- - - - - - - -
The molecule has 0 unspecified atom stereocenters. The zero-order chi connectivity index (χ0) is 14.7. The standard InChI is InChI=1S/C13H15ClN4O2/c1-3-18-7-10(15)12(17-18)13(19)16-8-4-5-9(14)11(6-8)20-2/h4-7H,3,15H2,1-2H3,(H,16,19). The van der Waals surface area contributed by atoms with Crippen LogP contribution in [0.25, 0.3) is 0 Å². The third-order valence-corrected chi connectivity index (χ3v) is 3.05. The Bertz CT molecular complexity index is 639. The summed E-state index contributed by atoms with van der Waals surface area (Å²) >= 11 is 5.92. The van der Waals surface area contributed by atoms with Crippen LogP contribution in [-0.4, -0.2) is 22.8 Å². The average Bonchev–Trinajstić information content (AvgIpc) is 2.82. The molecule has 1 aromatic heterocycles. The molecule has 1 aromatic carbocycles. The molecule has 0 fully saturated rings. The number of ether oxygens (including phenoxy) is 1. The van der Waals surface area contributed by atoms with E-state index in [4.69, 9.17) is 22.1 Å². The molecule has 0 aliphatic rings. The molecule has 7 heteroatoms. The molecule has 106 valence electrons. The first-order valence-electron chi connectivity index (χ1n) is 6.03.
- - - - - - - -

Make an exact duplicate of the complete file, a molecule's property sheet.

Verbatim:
The molecule has 0 unspecified atom stereocenters. The zero-order chi connectivity index (χ0) is 14.7. The standard InChI is InChI=1S/C13H15ClN4O2/c1-3-18-7-10(15)12(17-18)13(19)16-8-4-5-9(14)11(6-8)20-2/h4-7H,3,15H2,1-2H3,(H,16,19). The van der Waals surface area contributed by atoms with Crippen LogP contribution in [0.25, 0.3) is 0 Å². The third-order valence-corrected chi connectivity index (χ3v) is 3.05. The Bertz CT molecular complexity index is 639. The summed E-state index contributed by atoms with van der Waals surface area (Å²) >= 11 is 5.92. The van der Waals surface area contributed by atoms with Crippen LogP contribution in [-0.4, -0.2) is 22.8 Å². The average Bonchev–Trinajstić information content (AvgIpc) is 2.82. The molecule has 1 aromatic heterocycles. The molecule has 1 aromatic carbocycles. The molecule has 0 fully saturated rings. The number of ether oxygens (including phenoxy) is 1. The van der Waals surface area contributed by atoms with E-state index in [4.69, 9.17) is 22.1 Å². The molecule has 0 aliphatic rings. The molecule has 7 heteroatoms. The molecule has 106 valence electrons. The first-order valence-electron chi connectivity index (χ1n) is 6.03.